The evolution of Trackers Skishoes
Engineering to meet a need
The idea for Trackers Skishoes came from the fertile mind of Tom Gibson, an experienced skier, mechanical engineer, and inventor. He works as a consulting engineer specializing in machine design and green building, and he publishes Progressive Engineer, an online magazine.
Many times, while cross-country skiing, Gibson would encounter deep powder and crusty snow as well as narrow, steep trails. With cross-country skis, he would either have to snowplow and edge with all the strength he could muster or take his skis off and walk. In the East, where Gibson lives, freezing rain and sleet often coat a dump of snow, making for treacherous conditions. And when Gibson skied in two feet of fresh powder, he found himself slogging through it in a gait more like walking through a swamp than kick-and-gliding. There had to be a better way. After several years of development, testing many prototypes on myriad snow surfaces, and finetuning designs, Trackers Skishoes resulted.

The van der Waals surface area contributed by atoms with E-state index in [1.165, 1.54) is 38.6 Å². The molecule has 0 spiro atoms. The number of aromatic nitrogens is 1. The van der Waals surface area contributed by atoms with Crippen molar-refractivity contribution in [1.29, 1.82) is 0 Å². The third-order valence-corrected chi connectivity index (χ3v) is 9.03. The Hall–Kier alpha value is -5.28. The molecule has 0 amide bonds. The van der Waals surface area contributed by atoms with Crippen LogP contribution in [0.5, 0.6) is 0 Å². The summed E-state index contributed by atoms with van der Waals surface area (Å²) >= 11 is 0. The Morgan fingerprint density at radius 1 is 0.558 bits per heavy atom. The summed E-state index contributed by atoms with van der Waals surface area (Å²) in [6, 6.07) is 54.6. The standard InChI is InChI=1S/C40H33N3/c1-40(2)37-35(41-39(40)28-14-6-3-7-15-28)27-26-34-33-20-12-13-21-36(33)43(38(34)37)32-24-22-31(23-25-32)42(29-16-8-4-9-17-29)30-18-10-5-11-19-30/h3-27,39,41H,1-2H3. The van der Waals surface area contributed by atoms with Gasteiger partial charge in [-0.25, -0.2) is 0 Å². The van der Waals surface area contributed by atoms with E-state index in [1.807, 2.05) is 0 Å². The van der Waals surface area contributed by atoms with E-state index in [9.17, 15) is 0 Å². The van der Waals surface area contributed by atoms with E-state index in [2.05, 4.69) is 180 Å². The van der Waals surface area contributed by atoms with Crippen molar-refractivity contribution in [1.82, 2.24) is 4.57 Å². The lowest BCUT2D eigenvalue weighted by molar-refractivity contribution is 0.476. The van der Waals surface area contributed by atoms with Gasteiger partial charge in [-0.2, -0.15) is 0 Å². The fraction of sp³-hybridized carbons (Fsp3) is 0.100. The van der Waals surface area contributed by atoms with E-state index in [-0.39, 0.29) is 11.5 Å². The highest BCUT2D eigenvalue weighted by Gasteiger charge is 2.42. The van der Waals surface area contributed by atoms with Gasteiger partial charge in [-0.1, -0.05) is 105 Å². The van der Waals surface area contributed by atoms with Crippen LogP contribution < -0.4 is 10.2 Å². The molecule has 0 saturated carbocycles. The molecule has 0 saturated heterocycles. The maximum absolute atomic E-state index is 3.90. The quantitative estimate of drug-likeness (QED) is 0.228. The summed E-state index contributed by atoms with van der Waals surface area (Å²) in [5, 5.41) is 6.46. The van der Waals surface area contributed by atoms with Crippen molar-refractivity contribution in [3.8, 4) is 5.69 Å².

Another angle enters into the development of Trackers. Gibson also has expertise in recycling and sustainability. In addition to promoting human-powered recreation, Trackers can be made of recycled plastic, in particular HDPE (number 2), readily available from milk jugs and other household containers. Skishoes were designed to be easy to disassemble so they can be recycled. And they’re assembled in central Pennsylvania from parts made locally, minimizing transportation costs. SUNCOM Industries, a nonprofit human services agency in Northumberland, PA that helps people with developmental and physical disabilities improve the quality of their lives, assembles our skishoes.